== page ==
FIFA WC 2018 : Here are the 6 teams to look out for
Football is undoubtedly is the most emotional game. People cry along with their players, chant for their teams and every football fan in the world is waiting in bated breath for 14 June when the FIFA World Cup kick-starts. The FIFA World Cup is nothing but a festival for every football fanatic world over.
The World Cup 2018 is hosted by Russia. It is not only the first time that they are hosting the tournament but also the first time ever that the World Cup will take place in Eastern Europe.
The tournament that began in 1930 was first hosted by Uruguay had 13 teams competing for the coveted trophy. It was won by the hosts Uruguay defeating Argentina. In the last 20 editions of the World Cup Brazil have won the most number of times. They have won 5 times followed by Germany and Italy,who were victors on 4 occasions. Uruguay and Argentina have won twice.
All World Cups before this one have been won by Europeans (11) and South Americans (9) teams. Guess one has to be born in one of the two continents to clench that golden FIFA trophy.
The 2018 tournament will be the 21st edition of the World Cup. 32 teams have qualified the preliminary competition out of 210 countries. These 32 teams are drawn into 8 groups of 4 teams each at the beginning of the tournament. After playing in round-robin matches, the top two teams in each group advance to the second round group of 16 teams, which play in successive knock-out rounds to reach the final tournament.
Here are the 6 teams to look for:
Germany are four time World Champions. They have won in 1954, 1974, 1990 and 2014. The defending champions rendered the qualifying process as pointless, winning 10 out of 10 games in the qualifiers.
Germany has too many options to be reliant on, unlike Brazil and Argentina. It’s not just the number of high-caliber players that Joachim Löw, Germany’s coach, can count on but it is also the flexibility they offer. Löw has experimented with a three-man defense, as well as a system with no recognized striker, in recent games.
Löw and his team are well aware that Germany is expected to become the first team to retain the World Cup since Brazil in 1962.
2. Brazil :
Brazil have won the World Cup the most number of times. They were winners in 1958, 1962, 1970, 1994 and 2002. They were languishing in sixth place in South American qualifying when it fired Dunga, its previous coach, and replaced him with Tite. The turnaround was astonishing. Brazil went unbeaten after the change.
Brazil strikes a balance between South American style and European tactical understanding. Neymar is obviously the star player in the side who has been relieved of the captaincy.
The 1998 World Cup winners France had a couple of blips in the qualification:a defeat in Sweden and, most notably, a scoreless tie at home against Luxembourg.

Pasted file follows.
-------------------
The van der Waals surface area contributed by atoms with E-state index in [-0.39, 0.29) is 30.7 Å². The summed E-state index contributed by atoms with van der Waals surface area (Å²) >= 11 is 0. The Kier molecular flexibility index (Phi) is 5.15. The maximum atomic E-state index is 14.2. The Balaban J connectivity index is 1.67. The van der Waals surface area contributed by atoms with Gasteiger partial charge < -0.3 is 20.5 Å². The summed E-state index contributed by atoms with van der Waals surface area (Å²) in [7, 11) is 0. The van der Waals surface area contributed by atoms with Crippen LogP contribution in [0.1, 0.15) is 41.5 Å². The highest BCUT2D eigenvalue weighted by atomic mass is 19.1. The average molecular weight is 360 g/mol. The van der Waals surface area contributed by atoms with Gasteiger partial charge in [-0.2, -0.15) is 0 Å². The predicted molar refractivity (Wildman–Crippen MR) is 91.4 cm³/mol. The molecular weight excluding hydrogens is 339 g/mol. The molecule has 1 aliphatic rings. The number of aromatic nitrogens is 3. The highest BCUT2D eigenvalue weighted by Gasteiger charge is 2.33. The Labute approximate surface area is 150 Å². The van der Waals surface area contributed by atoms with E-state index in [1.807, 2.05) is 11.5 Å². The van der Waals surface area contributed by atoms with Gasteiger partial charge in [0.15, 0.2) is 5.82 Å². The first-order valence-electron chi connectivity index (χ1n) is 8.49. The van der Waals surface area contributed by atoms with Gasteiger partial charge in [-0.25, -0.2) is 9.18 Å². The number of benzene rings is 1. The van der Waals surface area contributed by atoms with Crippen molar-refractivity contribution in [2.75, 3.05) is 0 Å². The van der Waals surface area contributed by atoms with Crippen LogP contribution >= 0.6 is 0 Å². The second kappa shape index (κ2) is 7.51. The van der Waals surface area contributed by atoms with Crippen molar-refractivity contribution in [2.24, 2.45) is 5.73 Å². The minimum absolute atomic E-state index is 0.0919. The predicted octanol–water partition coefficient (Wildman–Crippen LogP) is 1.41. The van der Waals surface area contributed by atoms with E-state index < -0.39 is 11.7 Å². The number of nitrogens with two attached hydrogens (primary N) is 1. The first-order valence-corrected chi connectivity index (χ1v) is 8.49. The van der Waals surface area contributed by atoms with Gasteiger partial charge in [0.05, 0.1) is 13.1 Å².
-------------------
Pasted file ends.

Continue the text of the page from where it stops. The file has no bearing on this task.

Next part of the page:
France is the equal of the main contenders to win the competition. On the field, they have a habit of not quite appearing the sum of their parts, and so remain a rung below Germany, Spain and Brazil. This could be the tournament in which one, or both, of Paul Pogba and Kylian Mbappé establish themselves as truly global stars.
France could, and possibly should, win the World Cup, but doubts linger over the coach, Didier Deschamps, and his ability to get the most out of his considerable resources.
The presence of Messi alone will encourage Argentina to believe it could win the title, but Germany, Spain and Brazil all have a greater claim.
The 1978 and 1986 winners have a wonderful attack and a porous defense, from a glance at the squad; and a genuine contender to win the tournament, if Coach Jorge Sampaoli can mould the team in his image.
Spain’s 3-0 win against Italy in qualifying was probably the most instructive result any of the major contenders recorded on the way to Russia. Under Julen Lopetegui, the 2010 winners seems to have rediscovered the panache that made it the best team in the world between 2008 and 2012.
The old guard of Gerard Piqué, Sergio Ramos and Sergio Busquets will be crucial, but success will depend on the creative spark of the likes of Isco, Marco Asensio and Saúl Ñíguez. It would be a fitting goodbye for Andrés Iniesta for Spain to win this competition.
Belgium enter the World Cup 2018 as perpetual underdogs. The 1986 semifinalists was the first European nation to book its place in Russia.
On paper, Belgium has everything it might need to succeed: a tight defense, a talented midfield, prolific strikers and, in Eden Hazard and Dries Mertens, the sort of players who can win games on their own. The issue is whether Roberto Martínez, the team’s Spanish coach, can bring his rich resources together.
In 2014, the feeling was that a place in the quarterfinals would be acceptable. Now, it might be a bit of a disappointment.
(THE WRITER IS A FOOTBALL PLAYER BASED IN PUNE)